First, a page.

I’ve discovered putting a mature rose bush on a trellis can be a thorny and painful process.
Especially when the branches are heavy with blossoms and when the winding arms have already started down a path contrary to the direction I want them to go.
It’s the same with me. I’m the rose bush.
When I’ve been going my own way for a while, it takes more effort to change direction. To be willing to bend to the new way – even if I know it will benefit me in the long run.
My trellis is the Bible. It’s the firm, never changing, God-inspired framework that guides and supports my life.
Often I know what I should do in a situation because the Bible is clear on its teaching. And I’m familiar with what it says. In these cases I don’t even have to think about my decisions.
Those instances seem natural to me. There’s comfort and support in the sturdiness of the framework that backs me. It helps bear my weight . And I lean on its structure as I grow.
Other times I come upon a verse that says something new to me and I feel a conviction to make a change in my attitude or behavior that causes some discomfort as I align myself to the structure of the trellis. That particular scripture becomes a sticking point for me that lifts me up, giving me guidance and new direction.
And then sometimes, there is a greater challenge. Without much thought, I allow myself to stray in a direction that feels freeing at first. It may be that other people are going that way and I think it would be fun.
But further down the path I see it leading me in a direction that takes me away from what I know is good. And I have to make a hard choice.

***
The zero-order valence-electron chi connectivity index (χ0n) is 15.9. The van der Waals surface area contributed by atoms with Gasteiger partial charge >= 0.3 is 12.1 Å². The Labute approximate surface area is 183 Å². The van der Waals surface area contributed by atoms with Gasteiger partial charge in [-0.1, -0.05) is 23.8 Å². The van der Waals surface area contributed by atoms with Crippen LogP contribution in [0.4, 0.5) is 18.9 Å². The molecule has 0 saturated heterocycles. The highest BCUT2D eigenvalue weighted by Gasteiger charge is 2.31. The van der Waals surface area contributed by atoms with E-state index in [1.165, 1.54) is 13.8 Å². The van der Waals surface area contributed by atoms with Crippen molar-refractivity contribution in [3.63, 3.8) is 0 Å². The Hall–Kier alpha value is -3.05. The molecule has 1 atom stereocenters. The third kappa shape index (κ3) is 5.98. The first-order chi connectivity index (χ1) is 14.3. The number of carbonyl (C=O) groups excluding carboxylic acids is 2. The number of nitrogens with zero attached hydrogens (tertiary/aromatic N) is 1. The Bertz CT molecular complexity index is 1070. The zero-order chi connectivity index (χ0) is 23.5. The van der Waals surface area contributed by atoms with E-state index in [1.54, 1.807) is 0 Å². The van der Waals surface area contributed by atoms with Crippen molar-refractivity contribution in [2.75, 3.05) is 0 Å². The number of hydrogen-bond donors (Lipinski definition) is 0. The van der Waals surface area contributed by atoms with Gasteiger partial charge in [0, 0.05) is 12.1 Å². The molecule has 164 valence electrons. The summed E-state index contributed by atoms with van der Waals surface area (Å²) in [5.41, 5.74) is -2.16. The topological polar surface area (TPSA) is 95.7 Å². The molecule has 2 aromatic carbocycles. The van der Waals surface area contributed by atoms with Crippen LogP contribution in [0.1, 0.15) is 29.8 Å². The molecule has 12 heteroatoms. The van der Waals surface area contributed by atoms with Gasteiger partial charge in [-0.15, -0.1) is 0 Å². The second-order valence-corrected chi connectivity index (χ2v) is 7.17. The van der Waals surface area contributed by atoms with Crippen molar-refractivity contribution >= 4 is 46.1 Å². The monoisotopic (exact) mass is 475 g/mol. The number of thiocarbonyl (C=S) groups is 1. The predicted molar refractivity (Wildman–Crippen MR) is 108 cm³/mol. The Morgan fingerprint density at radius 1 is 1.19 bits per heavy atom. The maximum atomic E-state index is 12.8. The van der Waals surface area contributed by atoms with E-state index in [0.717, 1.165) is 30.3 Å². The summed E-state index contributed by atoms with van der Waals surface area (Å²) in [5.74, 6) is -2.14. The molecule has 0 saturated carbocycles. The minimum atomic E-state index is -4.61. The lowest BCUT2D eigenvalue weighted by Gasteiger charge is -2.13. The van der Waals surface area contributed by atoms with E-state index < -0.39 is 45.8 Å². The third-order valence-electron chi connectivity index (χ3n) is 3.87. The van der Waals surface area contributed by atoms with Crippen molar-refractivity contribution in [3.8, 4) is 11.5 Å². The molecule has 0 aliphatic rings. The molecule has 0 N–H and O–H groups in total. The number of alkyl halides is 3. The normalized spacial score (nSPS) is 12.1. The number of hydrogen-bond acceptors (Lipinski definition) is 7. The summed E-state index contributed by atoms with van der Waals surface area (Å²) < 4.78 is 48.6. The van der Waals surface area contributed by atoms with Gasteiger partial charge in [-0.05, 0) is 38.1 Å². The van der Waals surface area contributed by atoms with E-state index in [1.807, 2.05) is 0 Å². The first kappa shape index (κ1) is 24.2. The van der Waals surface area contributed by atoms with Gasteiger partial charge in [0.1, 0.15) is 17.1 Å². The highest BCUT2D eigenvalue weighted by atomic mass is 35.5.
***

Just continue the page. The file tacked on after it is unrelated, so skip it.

Sometimes it means making a U-turn and I have to bend over backwards to come back into alignment. That’s uncomfortable as I pull away from the people and activity I had joined. Uncomfortable because I want people to like me. And I want to be known as reliable and trustworthy, not fickle and inconsistent.
On rare occasions though, a U-turn isn’t possible. I simply have to cut off the branch entirely and discard the pieces that went in the wrong direction. This brings fear and embarrassment. Fear of what other people will think of me. They may question my choice, tease me, call me names, or talk badly about me behind my back. It hurts when I feel rejected.
Embarrassing because I made a bad choice and got myself into something I didn’t anticipate and couldn’t handle. These occasions are sticky, thorny situations. They are painful.
Painful because of the rejection I feel, but also a loss. I grieve the time and effort and resources wasted. And I grieve the loss of the relationships and doing something I enjoyed, at least for a while.
Fastening even one branch of a rogue rose bush to a trellis can be a painful chore. Its thorns scratch and grab at my sleeves, causing little snags or tears in the fabric. Sometimes they scratch and grab at me, leaving the skin on my arms full of small, bloody reminders of my efforts.
In my own life, redirection or pruning can cause just as much soreness and pain.
I haven’t finished the rose bush project yet. But as with my own life, we’re both works in progress. Thankfully my Gardener has a beautiful plan for me. With His endless patience and boundless grace He won’t give up on me no matter the scratches.
I love gardening.
And I love my Gardener!